By Alexandra Dunn
Image provided by Alexandra Dunn
I decided on something meaningful to me. The Newtonmore Shinty crest - many of our family have been players. The snow, heather and bog cotton representing the seasons. Wild raspberries for wonderful jam. The Chanterelles for delicious meals. The history of St. Brides church and cemetery for the lucky reed cross and the well of the Alder where locals drew water for years.
Many thanks to Alexandra Dunn for sharing with us the story behind her journey stone, created as part of the Tapestry of the Highlands and Islands.
WHAT IS A JOURNEY STONE?
Prior to the beginning of the stitching of each tapestry panel, each stitcher of the Tapestry of the Highlands and Islands was tasked with telling their interpretation of the 'Spirit of the Highlands and Islands' within a blank outline of a stone. The possibilities were truly endless - is it represented in the land? The people? A historical site? A favourite memory?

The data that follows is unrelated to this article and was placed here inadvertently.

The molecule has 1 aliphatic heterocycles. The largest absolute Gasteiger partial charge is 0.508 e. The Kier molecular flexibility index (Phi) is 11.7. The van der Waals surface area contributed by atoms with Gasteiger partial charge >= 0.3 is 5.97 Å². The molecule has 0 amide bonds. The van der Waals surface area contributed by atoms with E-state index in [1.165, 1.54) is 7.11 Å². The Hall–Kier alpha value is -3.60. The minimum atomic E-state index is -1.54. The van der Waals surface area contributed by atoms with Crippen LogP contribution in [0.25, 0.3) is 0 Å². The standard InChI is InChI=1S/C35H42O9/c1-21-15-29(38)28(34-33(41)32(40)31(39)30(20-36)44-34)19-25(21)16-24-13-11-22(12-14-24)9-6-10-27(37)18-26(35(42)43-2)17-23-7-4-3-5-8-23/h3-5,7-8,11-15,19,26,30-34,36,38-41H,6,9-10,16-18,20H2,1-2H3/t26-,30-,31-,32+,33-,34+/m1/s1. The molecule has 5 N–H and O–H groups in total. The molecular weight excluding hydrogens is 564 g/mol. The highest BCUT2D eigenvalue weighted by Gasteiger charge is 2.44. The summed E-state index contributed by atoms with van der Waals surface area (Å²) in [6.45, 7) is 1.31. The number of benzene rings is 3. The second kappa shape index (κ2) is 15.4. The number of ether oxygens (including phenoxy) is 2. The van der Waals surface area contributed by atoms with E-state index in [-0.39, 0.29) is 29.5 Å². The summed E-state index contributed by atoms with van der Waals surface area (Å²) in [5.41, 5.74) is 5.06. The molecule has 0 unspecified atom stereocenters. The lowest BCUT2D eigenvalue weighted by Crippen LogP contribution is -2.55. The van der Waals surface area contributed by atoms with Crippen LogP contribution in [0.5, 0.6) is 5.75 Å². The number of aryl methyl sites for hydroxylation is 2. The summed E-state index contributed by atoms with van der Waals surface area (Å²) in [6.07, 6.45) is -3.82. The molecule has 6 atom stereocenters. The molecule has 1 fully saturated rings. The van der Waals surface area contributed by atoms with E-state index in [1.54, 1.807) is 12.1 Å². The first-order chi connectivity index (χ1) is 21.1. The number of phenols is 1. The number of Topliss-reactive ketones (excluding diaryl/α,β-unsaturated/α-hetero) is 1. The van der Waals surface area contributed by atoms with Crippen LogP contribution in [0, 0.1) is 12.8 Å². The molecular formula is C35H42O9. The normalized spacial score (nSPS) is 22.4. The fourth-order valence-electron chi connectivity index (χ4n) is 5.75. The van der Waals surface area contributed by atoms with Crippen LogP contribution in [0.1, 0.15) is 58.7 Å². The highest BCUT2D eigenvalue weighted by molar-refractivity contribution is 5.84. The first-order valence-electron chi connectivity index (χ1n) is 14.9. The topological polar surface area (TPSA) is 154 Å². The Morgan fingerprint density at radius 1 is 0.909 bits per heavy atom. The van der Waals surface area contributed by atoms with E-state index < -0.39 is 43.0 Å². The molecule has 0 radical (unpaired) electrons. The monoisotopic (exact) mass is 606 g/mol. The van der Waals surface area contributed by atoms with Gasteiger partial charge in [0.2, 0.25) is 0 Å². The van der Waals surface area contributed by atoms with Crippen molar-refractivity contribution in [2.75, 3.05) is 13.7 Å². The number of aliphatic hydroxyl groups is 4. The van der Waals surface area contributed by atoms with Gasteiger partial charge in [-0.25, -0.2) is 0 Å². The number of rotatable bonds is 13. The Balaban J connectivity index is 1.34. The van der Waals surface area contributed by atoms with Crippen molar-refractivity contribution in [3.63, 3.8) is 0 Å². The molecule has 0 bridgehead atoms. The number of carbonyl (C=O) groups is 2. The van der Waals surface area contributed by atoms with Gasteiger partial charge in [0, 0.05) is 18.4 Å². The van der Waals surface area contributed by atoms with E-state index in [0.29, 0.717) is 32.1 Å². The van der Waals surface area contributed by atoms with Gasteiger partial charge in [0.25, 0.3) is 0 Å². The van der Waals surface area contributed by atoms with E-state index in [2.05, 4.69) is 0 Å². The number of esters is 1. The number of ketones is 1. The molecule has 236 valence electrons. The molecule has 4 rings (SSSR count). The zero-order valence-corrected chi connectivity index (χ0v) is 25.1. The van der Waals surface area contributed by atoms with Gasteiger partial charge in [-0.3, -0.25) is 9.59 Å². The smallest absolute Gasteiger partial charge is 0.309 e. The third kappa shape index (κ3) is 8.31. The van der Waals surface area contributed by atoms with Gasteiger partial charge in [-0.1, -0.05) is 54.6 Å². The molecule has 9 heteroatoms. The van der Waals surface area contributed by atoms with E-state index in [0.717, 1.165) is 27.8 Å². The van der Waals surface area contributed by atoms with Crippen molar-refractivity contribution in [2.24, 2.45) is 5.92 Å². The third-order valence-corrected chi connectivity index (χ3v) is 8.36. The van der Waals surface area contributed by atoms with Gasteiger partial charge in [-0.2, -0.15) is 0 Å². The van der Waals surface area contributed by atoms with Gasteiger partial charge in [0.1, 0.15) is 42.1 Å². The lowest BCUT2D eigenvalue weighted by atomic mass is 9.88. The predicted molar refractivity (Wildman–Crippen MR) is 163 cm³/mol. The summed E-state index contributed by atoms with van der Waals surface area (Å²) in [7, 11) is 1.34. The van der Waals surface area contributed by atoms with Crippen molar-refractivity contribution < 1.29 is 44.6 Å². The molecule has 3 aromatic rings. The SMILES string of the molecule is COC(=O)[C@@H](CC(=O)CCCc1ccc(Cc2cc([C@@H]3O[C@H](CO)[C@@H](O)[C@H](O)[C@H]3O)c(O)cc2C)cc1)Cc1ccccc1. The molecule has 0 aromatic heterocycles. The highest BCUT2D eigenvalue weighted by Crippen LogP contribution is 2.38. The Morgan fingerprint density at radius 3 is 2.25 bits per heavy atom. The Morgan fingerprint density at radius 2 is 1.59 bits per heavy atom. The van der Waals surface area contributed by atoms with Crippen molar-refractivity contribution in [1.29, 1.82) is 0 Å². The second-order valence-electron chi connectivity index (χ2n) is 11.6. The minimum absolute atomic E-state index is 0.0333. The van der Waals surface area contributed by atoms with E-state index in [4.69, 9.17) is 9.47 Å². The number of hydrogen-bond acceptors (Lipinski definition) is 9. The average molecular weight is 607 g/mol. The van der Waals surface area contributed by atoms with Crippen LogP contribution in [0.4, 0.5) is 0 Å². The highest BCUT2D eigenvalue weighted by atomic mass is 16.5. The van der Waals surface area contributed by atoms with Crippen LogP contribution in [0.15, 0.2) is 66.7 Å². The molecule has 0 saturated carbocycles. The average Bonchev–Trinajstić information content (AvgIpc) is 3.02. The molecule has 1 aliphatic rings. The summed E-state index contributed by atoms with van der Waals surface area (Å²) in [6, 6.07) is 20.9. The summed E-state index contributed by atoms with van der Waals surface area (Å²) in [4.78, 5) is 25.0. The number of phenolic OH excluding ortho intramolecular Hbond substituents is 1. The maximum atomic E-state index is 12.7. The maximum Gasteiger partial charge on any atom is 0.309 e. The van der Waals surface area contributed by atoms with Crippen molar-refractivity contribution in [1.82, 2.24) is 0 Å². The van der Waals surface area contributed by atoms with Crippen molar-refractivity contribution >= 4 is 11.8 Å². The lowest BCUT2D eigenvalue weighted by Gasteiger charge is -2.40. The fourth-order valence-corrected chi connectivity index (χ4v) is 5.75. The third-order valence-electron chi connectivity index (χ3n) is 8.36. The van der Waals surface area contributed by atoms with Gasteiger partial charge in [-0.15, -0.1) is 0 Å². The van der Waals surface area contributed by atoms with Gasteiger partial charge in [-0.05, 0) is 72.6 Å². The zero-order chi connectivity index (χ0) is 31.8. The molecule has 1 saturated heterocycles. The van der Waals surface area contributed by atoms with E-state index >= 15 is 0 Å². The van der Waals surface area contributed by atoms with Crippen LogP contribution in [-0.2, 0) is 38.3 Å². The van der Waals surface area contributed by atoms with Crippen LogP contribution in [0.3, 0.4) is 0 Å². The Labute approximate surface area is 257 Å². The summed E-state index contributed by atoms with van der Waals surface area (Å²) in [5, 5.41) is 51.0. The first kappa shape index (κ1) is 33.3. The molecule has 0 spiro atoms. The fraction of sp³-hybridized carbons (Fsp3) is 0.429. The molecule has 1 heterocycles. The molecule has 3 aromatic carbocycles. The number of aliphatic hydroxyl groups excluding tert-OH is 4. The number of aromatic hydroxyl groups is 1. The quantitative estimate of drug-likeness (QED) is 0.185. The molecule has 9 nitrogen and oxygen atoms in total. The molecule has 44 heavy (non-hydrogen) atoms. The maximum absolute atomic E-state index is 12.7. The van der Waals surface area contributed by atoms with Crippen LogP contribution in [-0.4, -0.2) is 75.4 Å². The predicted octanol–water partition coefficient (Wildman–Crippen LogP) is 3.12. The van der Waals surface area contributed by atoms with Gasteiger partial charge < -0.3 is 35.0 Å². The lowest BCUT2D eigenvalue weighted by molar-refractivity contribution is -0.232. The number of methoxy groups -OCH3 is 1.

In any case, each journey stone represents the connection between each individual stitcher, their story, and their own sense, or 'spirit', of place. Discover more of the stories behind the journey stones of the Tapestry of the Highlands and Islands here.